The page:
MLT: Mash/Lauter Tun - the cooler, pot or kettle you use to steep your grains in water (mashing) and to separate the resulting sweet wort from the spent grains (lautering) prior to the boil. I can't think of a single homebrewer I know that has separate mash and lauter tuns. My MLT is a 10 gal. Rubbermaid cooler with a stainless steel false bottom

5 Refreshing Beers for Warm Weather Drinking

@winternutt Matilda's in my year-round rotation.
@LKM I'm on the lookout for Underdog Atlantic.

5 Silver Tequilas You Should Try

Patron Silver is better-than-average tequila at a premium price. It has fantastic marketing and brand recognition, but you could do better for less.

What's Your Bucket List Beer?

For me, at this particular point in time, it's probably fresh Czech pilsners and German lagers that don't taste like cardboard after taking the slow boat across the Atlantic. Something that hasn't been marred by extended time in green bottles. A trip is in order.

@rhallen OK, I'll bite. You're the first lambic fan I've ever seen say he's not impressed with Cantillon. What doesn't do it for you? What's your lambic of choice?

In a Pickle: Red Beet Eggs

These are great with sriracha. I'm also huge on the pickled eggs they serve at Northern Spy, but I'm pretty sure they use malt vinegar (sans beets).

New Beers: Samuel Adams Verloren and Norse Legend

@JH Definitely bigger than I've seen commerical or homebrew examples, but it wore it well.

Serious Beer: New York IPA

@Zach A. Unearthly is great stuff, indeed, but I didn't include any Imperial IPAs in this roundup.

Cellar Raid: 6 Years of Sierra Nevada Bigfoot

@aintbaroque It was The Perfect Pour in Elkridge. It was my first time there and they had some great stuff.

@Jason_A Thanks!

8 Great American Porters

@frackle good eye.

8 Great American Porters

@DaveJ_DC You raise a fair point. With the exception of Captain Lawrence and Stone, I only sought out the American interpretation of robust porters (stronger, hoppier, roastier). Unfortunately, traditional brown porters are fairly hard to come by in the U.S. outside of brewpubs and homebrew club meetings (my friend Ken makes a really tasty, sessionable porter). The original English version is perhaps fodder for a future article.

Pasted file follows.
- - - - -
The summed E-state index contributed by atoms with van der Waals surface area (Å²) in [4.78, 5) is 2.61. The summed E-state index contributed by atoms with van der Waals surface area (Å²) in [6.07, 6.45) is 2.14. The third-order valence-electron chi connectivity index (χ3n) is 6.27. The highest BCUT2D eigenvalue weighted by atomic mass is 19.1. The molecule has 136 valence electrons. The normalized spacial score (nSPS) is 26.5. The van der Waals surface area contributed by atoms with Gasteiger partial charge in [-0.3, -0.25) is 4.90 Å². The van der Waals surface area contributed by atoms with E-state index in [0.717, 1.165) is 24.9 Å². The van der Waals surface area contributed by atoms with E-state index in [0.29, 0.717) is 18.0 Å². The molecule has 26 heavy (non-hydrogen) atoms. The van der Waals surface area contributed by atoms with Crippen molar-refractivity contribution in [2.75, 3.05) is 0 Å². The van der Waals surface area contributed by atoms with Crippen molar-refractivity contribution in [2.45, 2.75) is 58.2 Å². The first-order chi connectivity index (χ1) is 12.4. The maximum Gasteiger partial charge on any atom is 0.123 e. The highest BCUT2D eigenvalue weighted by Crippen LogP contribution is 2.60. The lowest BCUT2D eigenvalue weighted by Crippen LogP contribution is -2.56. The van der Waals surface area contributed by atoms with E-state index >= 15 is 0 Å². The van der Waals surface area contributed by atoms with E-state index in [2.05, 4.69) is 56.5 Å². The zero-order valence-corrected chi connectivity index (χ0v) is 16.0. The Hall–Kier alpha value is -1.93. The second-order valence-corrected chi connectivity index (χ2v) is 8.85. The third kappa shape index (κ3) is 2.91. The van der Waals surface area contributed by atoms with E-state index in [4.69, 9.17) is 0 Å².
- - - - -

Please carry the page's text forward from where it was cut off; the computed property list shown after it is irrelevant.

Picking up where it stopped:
Founders Canadian Breakfast Stout Is Worth the Hype

@Michael Agnew You're exactly right. It's just beer and people need to calm down. To clarify, my intended point wasn't that the ends justify the means, only that I think this particular beer IS just as great as people make it out to be. (As opposed to some other highly sought-after beers that people have similarly flipped out over, which have ended up falling well short of my expectations.)

One Big Bottle: Ithaca Brute

@Mayan, Ithaca sent us a bottle for review. My understanding is that it's only available at the brewery this year. I picked up a couple of bottles last year from WF Bowery, but even then I don't think it made it out very widely (even in NYC).

Serious Beer: The Best Light Beer for Tailgating

@CheeseRks Maggie did a canned beer roundup in January 2010, which you can find here: http://bit.ly/oYa0Oq. Other than that, I try to feature cans in my reviews when possible. Depending on where you are, check out Ska, Two Beers, and Tallgrass. And definitely pick up any Surly cans you see.

I'm really excited to see the canned beer movement picking up steam. I tried the Sankaty Light in can and bottle for this one, and the canned version seemed a lot brighter.

Serious Beer: The Best Light Beer for Tailgating

@beersnob Well played. When I do make it back to Missouri for games, I spend my alcohol points enjoying the Boulevard, New Belgium, and Schlafly that I can't get here in NYC.

@toad3000 I'm in no way suggesting Bud Light is a good beer, but it pretty well hits the style mark in terms of what a Lite American Lager is supposed to be.

Serious Beer: 10 New Pumpkin Beers

Sixpoint is calling Autumnation a "wet-hopped pumpkin ale." I haven't had a chance to try it yet.

11 Best Beers and Bites from NYC Brewer's Choice 2011

Thanks, Fritz! (And the photos are from the skilled eye of Chris Lehault)

I enjoyed White Birch's imperial stout quite a bit. They're always cranking out something interesting.

Homebrewing: Berliner Weisse

Light, tart, and cloudy, Berliner Weisse is a style that has very few contemporaries in the beer world. It's a sessionable beer—most style guides put it at a maximum 3.8% ABV—with a dry finish and essentially no hop character. Don't be fooled, though, because these light ales pack a real punch in the flavor department. The modern Berliner Weisse is fermented with the souring bacteria Lactobacillus along with a regular ale yeast. Lactobacillus produces a sharp, clean sour flavor that pairs perfectly with the simple malt bill and low hop profile. More

Kopstootje: A Little Head Butt from Stillwater Artisanal Ales and Bols Genever

"First, you must slurp it," Piet said. Piet van Leijenhorst, the master distiller for Holland's Lucas Bols, was giving us pointers on how to properly enjoy a Kopstootje (kop-stow-che), the Dutch pairing of a beer and a shot of Genever. According to tradition, to approach the tulip glass filled to the brim with Genever, you must first bend over and slurp—to use your hands or to spill would be bad form. More